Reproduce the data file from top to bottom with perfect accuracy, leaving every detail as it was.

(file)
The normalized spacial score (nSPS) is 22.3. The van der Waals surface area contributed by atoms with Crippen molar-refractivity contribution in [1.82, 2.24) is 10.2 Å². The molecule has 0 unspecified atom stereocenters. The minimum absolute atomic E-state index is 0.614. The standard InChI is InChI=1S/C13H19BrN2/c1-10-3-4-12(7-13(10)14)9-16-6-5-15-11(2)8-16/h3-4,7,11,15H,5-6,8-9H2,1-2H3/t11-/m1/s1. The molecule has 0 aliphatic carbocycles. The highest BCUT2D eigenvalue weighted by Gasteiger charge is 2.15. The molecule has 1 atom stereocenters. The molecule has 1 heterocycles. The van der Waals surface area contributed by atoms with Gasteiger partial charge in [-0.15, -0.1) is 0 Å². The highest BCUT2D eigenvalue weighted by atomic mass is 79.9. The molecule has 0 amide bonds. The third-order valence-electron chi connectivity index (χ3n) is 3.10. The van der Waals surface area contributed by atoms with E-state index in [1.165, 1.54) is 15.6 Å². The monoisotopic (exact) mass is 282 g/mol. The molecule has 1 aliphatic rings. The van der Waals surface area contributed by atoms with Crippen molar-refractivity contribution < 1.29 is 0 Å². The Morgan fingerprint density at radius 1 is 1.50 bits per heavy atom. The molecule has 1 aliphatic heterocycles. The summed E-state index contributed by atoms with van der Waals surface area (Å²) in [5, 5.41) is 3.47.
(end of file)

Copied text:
The normalized spacial score (nSPS) is 22.3. The van der Waals surface area contributed by atoms with Crippen molar-refractivity contribution in [1.82, 2.24) is 10.2 Å². The molecule has 0 unspecified atom stereocenters. The minimum absolute atomic E-state index is 0.614. The standard InChI is InChI=1S/C13H19BrN2/c1-10-3-4-12(7-13(10)14)9-16-6-5-15-11(2)8-16/h3-4,7,11,15H,5-6,8-9H2,1-2H3/t11-/m1/s1. The molecule has 0 aliphatic carbocycles. The highest BCUT2D eigenvalue weighted by Gasteiger charge is 2.15. The molecule has 1 atom stereocenters. The molecule has 1 heterocycles. The van der Waals surface area contributed by atoms with Gasteiger partial charge in [-0.15, -0.1) is 0 Å². The highest BCUT2D eigenvalue weighted by atomic mass is 79.9. The molecule has 0 amide bonds. The third-order valence-electron chi connectivity index (χ3n) is 3.10. The van der Waals surface area contributed by atoms with E-state index in [1.165, 1.54) is 15.6 Å². The monoisotopic (exact) mass is 282 g/mol. The molecule has 1 aliphatic rings. The van der Waals surface area contributed by atoms with Crippen molar-refractivity contribution < 1.29 is 0 Å². The Morgan fingerprint density at radius 1 is 1.50 bits per heavy atom. The molecule has 1 aliphatic heterocycles. The summed E-state index contributed by atoms with van der Waals surface area (Å²) in [5, 5.41) is 3.47.